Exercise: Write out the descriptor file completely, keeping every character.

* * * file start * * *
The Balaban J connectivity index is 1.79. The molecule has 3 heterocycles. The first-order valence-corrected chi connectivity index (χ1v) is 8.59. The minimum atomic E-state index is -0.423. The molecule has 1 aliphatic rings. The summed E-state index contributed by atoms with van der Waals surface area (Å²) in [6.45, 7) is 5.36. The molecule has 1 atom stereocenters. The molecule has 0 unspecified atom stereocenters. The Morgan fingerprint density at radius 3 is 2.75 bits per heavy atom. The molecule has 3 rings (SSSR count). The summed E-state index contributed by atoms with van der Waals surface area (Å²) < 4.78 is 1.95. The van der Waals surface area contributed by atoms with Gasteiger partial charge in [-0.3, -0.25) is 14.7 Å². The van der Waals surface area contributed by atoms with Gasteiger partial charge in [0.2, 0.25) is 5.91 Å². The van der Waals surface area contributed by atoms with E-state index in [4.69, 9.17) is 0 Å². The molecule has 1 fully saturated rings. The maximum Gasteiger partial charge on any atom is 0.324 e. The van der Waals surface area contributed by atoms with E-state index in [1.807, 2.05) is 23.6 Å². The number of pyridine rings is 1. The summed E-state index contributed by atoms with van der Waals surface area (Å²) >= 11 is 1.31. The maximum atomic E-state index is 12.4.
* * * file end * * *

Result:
The Balaban J connectivity index is 1.79. The molecule has 3 heterocycles. The first-order valence-corrected chi connectivity index (χ1v) is 8.59. The minimum atomic E-state index is -0.423. The molecule has 1 aliphatic rings. The summed E-state index contributed by atoms with van der Waals surface area (Å²) in [6.45, 7) is 5.36. The molecule has 1 atom stereocenters. The molecule has 0 unspecified atom stereocenters. The Morgan fingerprint density at radius 3 is 2.75 bits per heavy atom. The molecule has 3 rings (SSSR count). The summed E-state index contributed by atoms with van der Waals surface area (Å²) < 4.78 is 1.95. The van der Waals surface area contributed by atoms with Gasteiger partial charge in [-0.3, -0.25) is 14.7 Å². The van der Waals surface area contributed by atoms with Gasteiger partial charge in [0.2, 0.25) is 5.91 Å². The van der Waals surface area contributed by atoms with E-state index in [4.69, 9.17) is 0 Å². The molecule has 1 fully saturated rings. The maximum Gasteiger partial charge on any atom is 0.324 e. The van der Waals surface area contributed by atoms with E-state index in [1.807, 2.05) is 23.6 Å². The number of pyridine rings is 1. The summed E-state index contributed by atoms with van der Waals surface area (Å²) >= 11 is 1.31. The maximum atomic E-state index is 12.4.